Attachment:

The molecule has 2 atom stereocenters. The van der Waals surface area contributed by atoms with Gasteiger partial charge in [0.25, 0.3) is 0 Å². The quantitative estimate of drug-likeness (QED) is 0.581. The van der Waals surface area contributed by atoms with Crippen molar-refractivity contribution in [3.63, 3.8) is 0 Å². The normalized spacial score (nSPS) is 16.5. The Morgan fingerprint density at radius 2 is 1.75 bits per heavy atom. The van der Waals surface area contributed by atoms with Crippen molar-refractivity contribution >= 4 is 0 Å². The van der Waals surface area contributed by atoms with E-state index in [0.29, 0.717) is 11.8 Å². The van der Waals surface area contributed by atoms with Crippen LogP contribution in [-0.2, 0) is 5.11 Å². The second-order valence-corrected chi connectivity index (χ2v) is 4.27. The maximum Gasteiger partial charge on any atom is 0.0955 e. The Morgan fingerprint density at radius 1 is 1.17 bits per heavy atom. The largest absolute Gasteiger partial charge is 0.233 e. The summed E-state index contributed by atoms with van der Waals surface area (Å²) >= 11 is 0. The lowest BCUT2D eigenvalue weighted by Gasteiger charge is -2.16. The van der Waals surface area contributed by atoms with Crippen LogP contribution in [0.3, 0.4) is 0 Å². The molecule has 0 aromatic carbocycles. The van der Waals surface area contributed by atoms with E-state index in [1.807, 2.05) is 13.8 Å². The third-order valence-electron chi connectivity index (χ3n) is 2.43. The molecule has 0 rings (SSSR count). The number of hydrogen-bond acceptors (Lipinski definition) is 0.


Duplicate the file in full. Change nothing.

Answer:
The molecule has 2 atom stereocenters. The van der Waals surface area contributed by atoms with Gasteiger partial charge in [0.25, 0.3) is 0 Å². The quantitative estimate of drug-likeness (QED) is 0.581. The van der Waals surface area contributed by atoms with Crippen molar-refractivity contribution in [3.63, 3.8) is 0 Å². The normalized spacial score (nSPS) is 16.5. The Morgan fingerprint density at radius 2 is 1.75 bits per heavy atom. The van der Waals surface area contributed by atoms with Crippen molar-refractivity contribution >= 4 is 0 Å². The van der Waals surface area contributed by atoms with E-state index in [0.29, 0.717) is 11.8 Å². The van der Waals surface area contributed by atoms with Crippen LogP contribution in [-0.2, 0) is 5.11 Å². The second-order valence-corrected chi connectivity index (χ2v) is 4.27. The maximum Gasteiger partial charge on any atom is 0.0955 e. The Morgan fingerprint density at radius 1 is 1.17 bits per heavy atom. The largest absolute Gasteiger partial charge is 0.233 e. The summed E-state index contributed by atoms with van der Waals surface area (Å²) >= 11 is 0. The lowest BCUT2D eigenvalue weighted by Gasteiger charge is -2.16. The van der Waals surface area contributed by atoms with Crippen LogP contribution in [0.3, 0.4) is 0 Å². The molecule has 0 aromatic carbocycles. The van der Waals surface area contributed by atoms with E-state index in [1.807, 2.05) is 13.8 Å². The third-order valence-electron chi connectivity index (χ3n) is 2.43. The molecule has 0 rings (SSSR count). The number of hydrogen-bond acceptors (Lipinski definition) is 0.